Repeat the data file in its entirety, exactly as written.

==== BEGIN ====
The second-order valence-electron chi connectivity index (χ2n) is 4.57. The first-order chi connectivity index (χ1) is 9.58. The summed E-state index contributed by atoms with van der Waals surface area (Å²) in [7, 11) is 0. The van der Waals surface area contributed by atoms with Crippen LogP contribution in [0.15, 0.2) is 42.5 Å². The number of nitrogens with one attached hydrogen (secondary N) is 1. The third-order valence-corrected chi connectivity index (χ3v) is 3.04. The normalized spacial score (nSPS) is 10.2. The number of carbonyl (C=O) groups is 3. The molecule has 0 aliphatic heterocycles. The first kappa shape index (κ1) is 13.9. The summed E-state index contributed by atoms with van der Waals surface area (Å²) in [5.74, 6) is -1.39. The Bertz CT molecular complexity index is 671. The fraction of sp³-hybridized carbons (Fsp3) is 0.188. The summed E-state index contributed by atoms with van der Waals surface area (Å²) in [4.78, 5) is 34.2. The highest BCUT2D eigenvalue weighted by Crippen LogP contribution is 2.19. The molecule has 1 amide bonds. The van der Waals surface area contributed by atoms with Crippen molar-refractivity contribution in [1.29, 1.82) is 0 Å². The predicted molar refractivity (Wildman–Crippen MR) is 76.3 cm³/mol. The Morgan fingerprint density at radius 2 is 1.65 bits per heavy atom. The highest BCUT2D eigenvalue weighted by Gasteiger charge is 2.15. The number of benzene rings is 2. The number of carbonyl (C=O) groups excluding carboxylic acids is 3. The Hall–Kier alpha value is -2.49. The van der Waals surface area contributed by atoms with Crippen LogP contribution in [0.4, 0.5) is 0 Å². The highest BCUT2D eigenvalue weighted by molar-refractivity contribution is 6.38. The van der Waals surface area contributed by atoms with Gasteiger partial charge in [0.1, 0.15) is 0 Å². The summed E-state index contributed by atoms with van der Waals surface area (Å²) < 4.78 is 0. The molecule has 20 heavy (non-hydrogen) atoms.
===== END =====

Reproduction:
The second-order valence-electron chi connectivity index (χ2n) is 4.57. The first-order chi connectivity index (χ1) is 9.58. The summed E-state index contributed by atoms with van der Waals surface area (Å²) in [7, 11) is 0. The van der Waals surface area contributed by atoms with Crippen LogP contribution in [0.15, 0.2) is 42.5 Å². The number of nitrogens with one attached hydrogen (secondary N) is 1. The third-order valence-corrected chi connectivity index (χ3v) is 3.04. The normalized spacial score (nSPS) is 10.2. The number of carbonyl (C=O) groups is 3. The molecule has 0 aliphatic heterocycles. The first kappa shape index (κ1) is 13.9. The summed E-state index contributed by atoms with van der Waals surface area (Å²) in [5.74, 6) is -1.39. The Bertz CT molecular complexity index is 671. The fraction of sp³-hybridized carbons (Fsp3) is 0.188. The summed E-state index contributed by atoms with van der Waals surface area (Å²) in [4.78, 5) is 34.2. The highest BCUT2D eigenvalue weighted by Crippen LogP contribution is 2.19. The molecule has 1 amide bonds. The van der Waals surface area contributed by atoms with Crippen molar-refractivity contribution in [1.29, 1.82) is 0 Å². The predicted molar refractivity (Wildman–Crippen MR) is 76.3 cm³/mol. The Morgan fingerprint density at radius 2 is 1.65 bits per heavy atom. The highest BCUT2D eigenvalue weighted by Gasteiger charge is 2.15. The number of benzene rings is 2. The number of carbonyl (C=O) groups excluding carboxylic acids is 3. The Hall–Kier alpha value is -2.49. The van der Waals surface area contributed by atoms with Crippen LogP contribution in [0.4, 0.5) is 0 Å². The highest BCUT2D eigenvalue weighted by molar-refractivity contribution is 6.38. The van der Waals surface area contributed by atoms with Gasteiger partial charge in [0.1, 0.15) is 0 Å². The summed E-state index contributed by atoms with van der Waals surface area (Å²) < 4.78 is 0. The molecule has 20 heavy (non-hydrogen) atoms.